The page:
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Australia Cuts Relief to China, India in Aid Revamp

  • Phil Mercer

Australian Foreign Minister Kevin Rudd (file photo)

Australian Foreign Minister Kevin Rudd (file photo)

The Australian government says it is planning to phase out direct aid to China and India as part of sweeping reforms to the country's overseas aid budget. Foreign Minister Kevin Rudd also wants a more active role for non-government organizations in the aid program.

Australia spends around $5 billion on foreign aid each year. That figure is expected to rise to $8 billion by 2016, which represents half a percent of national income.

In defending the increased foreign aid budget, Rudd said it is not in Australia’s nature “to be indifferent to the sufferings of others.”

Fraud allegations

However, there have been allegations that fraud has become rampant in the foreign aid system, although government figures state that for every $1,000 spent on aid, only 21 cents is skimmed off.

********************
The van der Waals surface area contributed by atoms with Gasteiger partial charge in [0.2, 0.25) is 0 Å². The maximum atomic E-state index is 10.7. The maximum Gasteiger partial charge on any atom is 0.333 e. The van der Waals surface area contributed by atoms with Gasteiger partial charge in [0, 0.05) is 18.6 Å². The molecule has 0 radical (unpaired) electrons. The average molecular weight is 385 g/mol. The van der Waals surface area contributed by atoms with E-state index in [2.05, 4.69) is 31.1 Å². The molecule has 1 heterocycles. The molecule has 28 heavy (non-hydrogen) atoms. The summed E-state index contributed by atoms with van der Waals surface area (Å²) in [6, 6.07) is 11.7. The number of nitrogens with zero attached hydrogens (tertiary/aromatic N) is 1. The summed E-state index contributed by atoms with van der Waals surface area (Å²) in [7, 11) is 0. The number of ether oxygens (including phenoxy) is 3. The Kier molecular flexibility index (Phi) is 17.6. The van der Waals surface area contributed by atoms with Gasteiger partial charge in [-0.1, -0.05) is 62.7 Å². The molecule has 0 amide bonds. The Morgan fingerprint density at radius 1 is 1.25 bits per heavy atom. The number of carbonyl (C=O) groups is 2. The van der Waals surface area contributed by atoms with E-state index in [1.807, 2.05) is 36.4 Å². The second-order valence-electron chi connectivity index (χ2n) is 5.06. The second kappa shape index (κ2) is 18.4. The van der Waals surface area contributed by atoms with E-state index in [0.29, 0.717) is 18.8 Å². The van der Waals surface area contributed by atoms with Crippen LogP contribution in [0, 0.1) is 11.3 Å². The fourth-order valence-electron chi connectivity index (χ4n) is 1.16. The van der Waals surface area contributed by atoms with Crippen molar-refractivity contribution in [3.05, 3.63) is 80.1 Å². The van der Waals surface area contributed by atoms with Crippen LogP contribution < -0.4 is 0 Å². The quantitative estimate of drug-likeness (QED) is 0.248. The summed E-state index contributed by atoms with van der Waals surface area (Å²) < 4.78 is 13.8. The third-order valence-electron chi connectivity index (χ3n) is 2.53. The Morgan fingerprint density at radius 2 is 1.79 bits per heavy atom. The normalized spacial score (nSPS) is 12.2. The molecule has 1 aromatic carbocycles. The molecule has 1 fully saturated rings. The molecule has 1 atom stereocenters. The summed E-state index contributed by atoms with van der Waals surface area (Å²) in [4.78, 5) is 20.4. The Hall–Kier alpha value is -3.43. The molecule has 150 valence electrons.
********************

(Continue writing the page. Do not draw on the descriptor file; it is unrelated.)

The foreign minister says there will be a new effort to improve transparency in the budget and the performance of every aid program, as well as an evaluation by an independent committee.

Rudd says the biggest changes will be the ending of direct financial assistance to China and India.

“These countries are already substantial and significant economies in their own right - one the second largest economy in the world, the other the sixth largest economy in the world," Rudd said. "If we continue to support programs within these countries, we will rely primarily on multilateral mechanisms.”

Spending shift

Australia will focus about 75 percent of its spending on programs in Southeast Asia and the Pacific Islands.

The country’s so-called “fragile” neighbors: East Timor, Indonesia, the Solomon Islands and Papua New Guinea - will be at the heart of Canberra’s efforts abroad to promote gender-equality as well as humanitarian and emergency assistance.

About 11 percent of the aid budget will fund aid programs in Africa and the Middle East.

Rudd also wants Australian charities and other non-government relief agencies to have a greater role in reducing poverty overseas. Charities and the conservative opposition have broadly welcomed the aid review, which they say demonstrates Australia’s generosity is saving lives in poorer countries.

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